April 4, 2007 - When Test Drive Unlimited first released for Xbox 360 last fall we praised it for its seamless integration between the multiplayer and single player games, vast streaming series of roads, and great community features. Unsurprisingly, the game received a bit of a downgrade during its trip to less powerful systems and many of the features present on Xbox 360 have gone missing. The core game remains the same on the PSP, though, with the entire streaming, load-free island of Oahu in the palms of your hands.
Test Drive Unlimited is a unique game that merits a look simply for what it has done in terms of design. Labeled as a Massively Open Online Racer (MOOR), Test Drive Unlimited blurs the line between a single player and online multiplayer racer so thoroughly that it may as well not exist. Provided you have a broadband internet connection, players can hop onto the island of Oahu and drive its hundreds of miles of roadways alongside thousands of other players. Whether you want to simply enjoy the scenery as you cruise around the tropical landscape, compete against AI opponents in races by yourself, or challenge others you meet online, the choice is yours and the result is more freedom in a racing game than previously possible.
So far so good. Test Drive Unlimited has a distinct lack of structure, instead allowing players to tackle the island in whichever way they see fit. After a brief tutorial, players are given the island to explore with a series of races dotted around the landscape. The races are all pretty standard with timed challenges, speed courses, and races requiring both a fast time and clean driving. The goal is to travel from race to race, each with vehicle restrictions, and win them so as to earn money, buy new cars and houses to keep said cars in, thereby enabling players to take on new challenges. The upgrading and car customization is very limited, with the game instead focusing on simple driving. While the single player game can get a bit monotonous on the consoles, having it on a handheld is much more palatable. Simply cruising around the island exploring and entering a race here or there is relaxing and enjoyable. It's a good thing that this portion of the game holds up so well on the PSP, because the multiplayer portion of the game doesn't.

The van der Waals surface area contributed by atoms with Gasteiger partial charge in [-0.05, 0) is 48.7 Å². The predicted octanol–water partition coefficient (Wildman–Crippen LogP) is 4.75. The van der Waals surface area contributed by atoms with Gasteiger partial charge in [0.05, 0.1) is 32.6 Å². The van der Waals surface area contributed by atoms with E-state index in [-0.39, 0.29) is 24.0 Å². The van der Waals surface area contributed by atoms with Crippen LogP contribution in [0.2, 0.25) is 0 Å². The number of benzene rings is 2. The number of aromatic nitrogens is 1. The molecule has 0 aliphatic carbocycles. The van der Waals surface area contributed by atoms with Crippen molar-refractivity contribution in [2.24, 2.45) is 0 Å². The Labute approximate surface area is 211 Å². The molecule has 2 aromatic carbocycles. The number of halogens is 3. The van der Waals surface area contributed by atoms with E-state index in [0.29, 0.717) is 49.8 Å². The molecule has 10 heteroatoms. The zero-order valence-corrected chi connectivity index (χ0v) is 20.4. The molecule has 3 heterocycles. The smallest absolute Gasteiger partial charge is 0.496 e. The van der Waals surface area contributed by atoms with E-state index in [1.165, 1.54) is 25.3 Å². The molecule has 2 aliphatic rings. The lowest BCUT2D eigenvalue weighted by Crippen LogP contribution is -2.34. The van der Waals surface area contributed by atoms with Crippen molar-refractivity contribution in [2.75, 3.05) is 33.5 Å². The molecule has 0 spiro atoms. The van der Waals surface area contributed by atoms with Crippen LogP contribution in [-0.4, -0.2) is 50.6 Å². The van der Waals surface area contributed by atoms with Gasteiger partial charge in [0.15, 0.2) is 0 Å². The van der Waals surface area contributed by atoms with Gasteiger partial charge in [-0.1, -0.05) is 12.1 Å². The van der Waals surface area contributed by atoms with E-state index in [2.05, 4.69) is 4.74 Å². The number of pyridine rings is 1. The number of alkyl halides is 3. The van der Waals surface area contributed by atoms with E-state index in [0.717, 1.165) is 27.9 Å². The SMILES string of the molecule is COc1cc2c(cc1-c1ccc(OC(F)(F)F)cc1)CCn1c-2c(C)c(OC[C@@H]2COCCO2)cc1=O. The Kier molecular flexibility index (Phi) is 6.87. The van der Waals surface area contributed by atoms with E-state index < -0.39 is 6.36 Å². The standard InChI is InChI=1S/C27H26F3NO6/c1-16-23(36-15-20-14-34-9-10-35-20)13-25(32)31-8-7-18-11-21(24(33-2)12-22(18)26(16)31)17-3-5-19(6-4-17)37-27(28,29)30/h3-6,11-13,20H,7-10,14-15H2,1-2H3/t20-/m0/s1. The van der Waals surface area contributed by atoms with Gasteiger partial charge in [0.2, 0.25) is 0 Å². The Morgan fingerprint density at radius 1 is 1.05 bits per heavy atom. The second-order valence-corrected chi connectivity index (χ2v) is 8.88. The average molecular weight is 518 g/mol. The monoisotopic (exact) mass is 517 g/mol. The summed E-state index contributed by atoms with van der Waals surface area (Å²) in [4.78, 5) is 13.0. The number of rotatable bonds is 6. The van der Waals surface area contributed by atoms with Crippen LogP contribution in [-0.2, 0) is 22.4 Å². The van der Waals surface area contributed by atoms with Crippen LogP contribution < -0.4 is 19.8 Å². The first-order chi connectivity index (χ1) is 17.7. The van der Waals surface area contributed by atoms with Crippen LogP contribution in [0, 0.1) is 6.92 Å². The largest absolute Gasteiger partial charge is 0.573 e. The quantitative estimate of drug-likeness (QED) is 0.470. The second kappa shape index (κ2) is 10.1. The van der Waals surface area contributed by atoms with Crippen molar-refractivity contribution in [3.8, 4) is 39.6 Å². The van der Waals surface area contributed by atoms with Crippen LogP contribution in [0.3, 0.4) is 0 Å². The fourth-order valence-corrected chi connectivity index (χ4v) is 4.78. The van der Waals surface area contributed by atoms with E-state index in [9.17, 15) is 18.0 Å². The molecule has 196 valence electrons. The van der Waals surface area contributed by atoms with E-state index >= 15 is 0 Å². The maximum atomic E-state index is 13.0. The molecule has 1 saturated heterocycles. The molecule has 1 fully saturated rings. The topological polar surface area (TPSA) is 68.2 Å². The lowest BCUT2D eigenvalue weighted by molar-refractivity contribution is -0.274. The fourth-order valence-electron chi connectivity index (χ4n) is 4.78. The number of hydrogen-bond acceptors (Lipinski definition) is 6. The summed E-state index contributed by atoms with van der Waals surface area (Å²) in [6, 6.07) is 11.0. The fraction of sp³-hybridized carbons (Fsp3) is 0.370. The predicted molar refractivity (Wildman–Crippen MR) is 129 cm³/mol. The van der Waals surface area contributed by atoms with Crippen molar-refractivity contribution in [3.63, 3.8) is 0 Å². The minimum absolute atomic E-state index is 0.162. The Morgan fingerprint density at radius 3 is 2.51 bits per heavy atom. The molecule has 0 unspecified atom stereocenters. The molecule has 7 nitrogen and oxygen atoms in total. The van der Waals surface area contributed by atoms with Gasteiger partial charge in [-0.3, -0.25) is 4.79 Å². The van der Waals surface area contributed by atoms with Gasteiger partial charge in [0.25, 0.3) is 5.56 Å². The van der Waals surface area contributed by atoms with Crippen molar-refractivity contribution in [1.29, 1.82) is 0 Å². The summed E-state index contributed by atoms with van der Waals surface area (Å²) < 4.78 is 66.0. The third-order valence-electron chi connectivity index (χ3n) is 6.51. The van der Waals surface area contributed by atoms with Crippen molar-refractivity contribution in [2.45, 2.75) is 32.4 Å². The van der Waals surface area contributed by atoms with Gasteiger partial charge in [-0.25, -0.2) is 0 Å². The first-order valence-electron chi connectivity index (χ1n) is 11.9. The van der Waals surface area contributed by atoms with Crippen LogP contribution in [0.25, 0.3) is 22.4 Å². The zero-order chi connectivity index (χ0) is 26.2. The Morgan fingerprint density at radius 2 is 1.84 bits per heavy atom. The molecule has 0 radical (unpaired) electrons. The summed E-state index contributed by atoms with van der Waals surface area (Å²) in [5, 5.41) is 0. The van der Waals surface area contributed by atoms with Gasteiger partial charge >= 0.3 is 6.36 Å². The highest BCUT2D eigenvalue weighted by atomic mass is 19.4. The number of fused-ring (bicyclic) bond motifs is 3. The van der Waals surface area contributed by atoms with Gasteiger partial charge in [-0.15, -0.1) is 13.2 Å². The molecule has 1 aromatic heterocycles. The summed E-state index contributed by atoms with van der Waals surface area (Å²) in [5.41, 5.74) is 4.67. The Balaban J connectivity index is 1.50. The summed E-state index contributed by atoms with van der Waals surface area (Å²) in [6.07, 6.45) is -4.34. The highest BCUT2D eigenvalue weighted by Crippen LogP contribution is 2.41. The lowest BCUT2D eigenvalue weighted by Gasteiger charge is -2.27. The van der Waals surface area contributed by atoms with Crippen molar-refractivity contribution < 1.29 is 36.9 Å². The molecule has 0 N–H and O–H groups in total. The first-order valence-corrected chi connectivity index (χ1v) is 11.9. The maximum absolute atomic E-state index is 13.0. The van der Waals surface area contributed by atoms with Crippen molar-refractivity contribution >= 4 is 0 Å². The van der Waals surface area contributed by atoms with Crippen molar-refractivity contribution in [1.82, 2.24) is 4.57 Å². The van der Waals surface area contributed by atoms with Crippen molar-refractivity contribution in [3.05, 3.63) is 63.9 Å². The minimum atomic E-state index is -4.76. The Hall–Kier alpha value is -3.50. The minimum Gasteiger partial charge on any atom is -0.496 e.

Does this model come with power seats?
The Xbox 360 and PC versions give players an avatar and several mission quests they can use to help win prizes towards customizing their persona. All of this has been removed, but a few new features have been added to claim their place. The first is a set of championship race series, though there isn't really anything to distinguish these from any of the other races in the game. The most noticeable, and best, addition is a scoring system similar to the Kudos offered in the Project Gotham series. Points are given for winning races, drifting, getting air, slip-streaming, and general driving. Collect enough points and new races will be unlocked, similar to the way they were with Achievements on Xbox 360 although this system is much more fluid and sensible.
The loss of the missions can be stomached, but what causes more of a stir is the removal of several online features that did wonders towards encouraging community interaction on Xbox 360 and PC. These are the auto clubs, Test Drive Unlimited's version of clans, and user created races. While you can still flash your lights at another player and take them on in an instant challenge with the finish wherever you please, specific races with multiple requirements and checkpoints can't be uploaded for others to try out. Rather than allowing for unlimited user created challenges, players are stuck with the limited number of developer created lobbies and accompanying races and simple point A to point B challenges.
Our experience with the multiplayer game wasn't very enticing either. You can play online with a WiFi connection or through an AdHoc connection. Both are limited to four players, although the servers on a WiFi game will repopulate the area with a randomly changing assortment to create the feel of a more populated island. Still, races only have four cars and we found a good number of our challenges and meetings with others to be laggy with cars skipping around and popping in and out of existence.
Even if someone shows up in your surroundings, it doesn't mean that they'll stay there as the game constantly repopulates the cars around you. Thankfully, you can lock other players to your server and create a friend list, but this process isn't as easy as it sounds. A tedious process of finding others, a limited number of online features (and players!), and a lagging experience make the multiplayer game far from ideal.
Thanks to IGN.com for sharing the news with us!